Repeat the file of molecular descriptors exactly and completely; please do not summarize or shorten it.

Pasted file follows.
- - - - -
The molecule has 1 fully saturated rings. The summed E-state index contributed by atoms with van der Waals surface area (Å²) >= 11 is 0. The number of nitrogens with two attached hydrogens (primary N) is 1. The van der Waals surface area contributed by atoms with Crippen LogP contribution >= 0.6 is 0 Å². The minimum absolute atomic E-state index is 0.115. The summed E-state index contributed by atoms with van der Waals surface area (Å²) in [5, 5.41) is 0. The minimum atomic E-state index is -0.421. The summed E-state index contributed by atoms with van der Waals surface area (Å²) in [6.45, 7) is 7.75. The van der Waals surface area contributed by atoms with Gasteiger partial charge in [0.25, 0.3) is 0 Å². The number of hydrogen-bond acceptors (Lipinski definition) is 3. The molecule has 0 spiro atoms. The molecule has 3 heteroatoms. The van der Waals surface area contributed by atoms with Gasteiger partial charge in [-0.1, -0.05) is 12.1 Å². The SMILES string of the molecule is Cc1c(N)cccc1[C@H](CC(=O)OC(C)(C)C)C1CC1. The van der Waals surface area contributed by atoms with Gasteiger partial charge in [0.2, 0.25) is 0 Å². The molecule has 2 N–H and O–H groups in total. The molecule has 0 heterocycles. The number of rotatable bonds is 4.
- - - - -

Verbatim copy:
The molecule has 1 fully saturated rings. The summed E-state index contributed by atoms with van der Waals surface area (Å²) >= 11 is 0. The number of nitrogens with two attached hydrogens (primary N) is 1. The van der Waals surface area contributed by atoms with Crippen LogP contribution >= 0.6 is 0 Å². The minimum absolute atomic E-state index is 0.115. The summed E-state index contributed by atoms with van der Waals surface area (Å²) in [5, 5.41) is 0. The minimum atomic E-state index is -0.421. The summed E-state index contributed by atoms with van der Waals surface area (Å²) in [6.45, 7) is 7.75. The van der Waals surface area contributed by atoms with Gasteiger partial charge in [0.25, 0.3) is 0 Å². The number of hydrogen-bond acceptors (Lipinski definition) is 3. The molecule has 0 spiro atoms. The molecule has 3 heteroatoms. The van der Waals surface area contributed by atoms with Gasteiger partial charge in [-0.1, -0.05) is 12.1 Å². The SMILES string of the molecule is Cc1c(N)cccc1[C@H](CC(=O)OC(C)(C)C)C1CC1. The van der Waals surface area contributed by atoms with Gasteiger partial charge in [0.2, 0.25) is 0 Å². The molecule has 2 N–H and O–H groups in total. The molecule has 0 heterocycles. The number of rotatable bonds is 4.